True intelligent agenthood (as opposed to mere agency) is characterized by self-driven internal goal creation and prioritization. Few AI systems enjoy the freedom today to autonomously decide what to do next; even robots and planning systems start with a fairly concrete goal and stop acting when they have achieved it. In a small experimental project at CMU we have been exploring what it might mean for a Natural Language text reading engine to experience a ‘hunger for knowledge’ that drives what it chooses to read and learn about next, in an ongoing manner. There is no overall goal other than trying to increase its understanding (coverage and interpretations) of the world as described in Wikipedia. The starting point is a sketchy representation of the Infoboxes of all the people listed in Wikipedia, and the principal criterion for choosing what to read about next is the desire to minimize knowledge gaps and remove inconsistencies. In contrast to Freebase, Knowledge Graphs, and other text mining projects, internal generalization is central to our work. To implement the system we combine traditional AI frame proposition representation for the basic information (to make it readable by humans) with neural networks such as autoencoders to perform generalization and anomaly detection.



 

 

What We Do: Challenges in Individual Rationality and Its Collective Consequences

Luís Antunes
Universidade de Lisboa
Portugal
 

Brief Bio
Mr. Luis Antunes holds a PhD in Computer Science from University of Lisbon (2001). He has been a researcher in Artificial Intelligence since 1988 and published more than 80 refereed scientific papers. He was the founder and first director of the Group of Studies in Social Simulation (GUESS). Luis Antunes is on the Program Committee of some of the most important international conferences on Artificial Intelligence, Multi-Agent Systems and Social Simulation, such as AAMAS, ECAI, ESSA, WCSS and MABS. He was co-chair of the international workshops MABS'05, MABS'06, MABS'07 on Multi-Agent-Based Simulation, and co-editor of the Springer-Verlag proceedings volumes. He is or was a member of the MABS Steering Committee, of EUMAS Advisory Board, member of ESSA Management Committee and of APPIA (Portuguese Association for AI) board of directors. Antunes hosted EUMAS 2006 and AAMAS 2008, and ECAI 2010 as chair of the organising committee. He was the proponent and a co-chair of the first IJCAI workshop on Social Simulation (SS@IJCAI 2009), and the founder of the first Portuguese Workshop on Social Simulation as a Special Track of EPIA, and the Program Chair of EPIA 2011.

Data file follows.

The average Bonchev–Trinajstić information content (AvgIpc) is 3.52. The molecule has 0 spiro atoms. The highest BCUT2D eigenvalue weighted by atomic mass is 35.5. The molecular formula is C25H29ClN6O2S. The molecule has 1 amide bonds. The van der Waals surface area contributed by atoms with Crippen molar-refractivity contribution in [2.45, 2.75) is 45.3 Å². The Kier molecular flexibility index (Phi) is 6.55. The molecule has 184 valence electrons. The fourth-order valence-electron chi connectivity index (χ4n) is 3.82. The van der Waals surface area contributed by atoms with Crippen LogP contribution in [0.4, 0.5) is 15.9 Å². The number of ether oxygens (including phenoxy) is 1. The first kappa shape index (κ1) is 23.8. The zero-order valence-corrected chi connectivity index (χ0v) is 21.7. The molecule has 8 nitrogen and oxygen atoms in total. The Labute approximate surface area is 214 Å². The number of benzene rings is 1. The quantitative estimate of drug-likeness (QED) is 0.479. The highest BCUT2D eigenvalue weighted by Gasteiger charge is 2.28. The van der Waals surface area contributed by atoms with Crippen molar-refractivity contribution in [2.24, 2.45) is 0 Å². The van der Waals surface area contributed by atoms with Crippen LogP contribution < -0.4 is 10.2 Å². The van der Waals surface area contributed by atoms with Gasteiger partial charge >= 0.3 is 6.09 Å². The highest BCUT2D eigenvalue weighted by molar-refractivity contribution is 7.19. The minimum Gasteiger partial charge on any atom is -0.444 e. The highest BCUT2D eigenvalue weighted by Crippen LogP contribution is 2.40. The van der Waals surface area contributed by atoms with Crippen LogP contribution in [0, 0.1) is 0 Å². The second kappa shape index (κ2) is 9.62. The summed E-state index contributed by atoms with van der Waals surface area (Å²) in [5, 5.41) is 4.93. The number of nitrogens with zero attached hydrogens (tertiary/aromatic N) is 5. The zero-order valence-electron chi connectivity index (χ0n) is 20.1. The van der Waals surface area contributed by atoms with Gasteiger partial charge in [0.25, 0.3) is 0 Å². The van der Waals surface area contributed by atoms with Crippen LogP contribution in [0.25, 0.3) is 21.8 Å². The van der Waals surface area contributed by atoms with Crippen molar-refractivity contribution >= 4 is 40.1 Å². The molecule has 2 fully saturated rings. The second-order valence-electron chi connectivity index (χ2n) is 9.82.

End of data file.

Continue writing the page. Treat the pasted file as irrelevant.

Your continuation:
Abstract
I start from a notion of individual, situated and multi-varied rationality, and then integrate each individual in its own social context (which includes multiple concomitant relations and permeability from one to another). The role of the modeller is not that of an anonymous avatar for a misplaced notion of scientific objectivity. These activities have a subject, and deal with subjectivity explicitly. In particular, the source of the agents’ own motivations is not exogenous to the system. Goals are acquired through mimetic desire, a mechanism introduced by René Girard, that decomposes motivation in a particular geometric structure. These are the key ingredients to propose a framework for tackling complex social problems through simulation of autonomous computational agents. Within this framework I will present several examples of application to concrete problems. The lecture ends with a challenge for tackling a particularly shocking application field.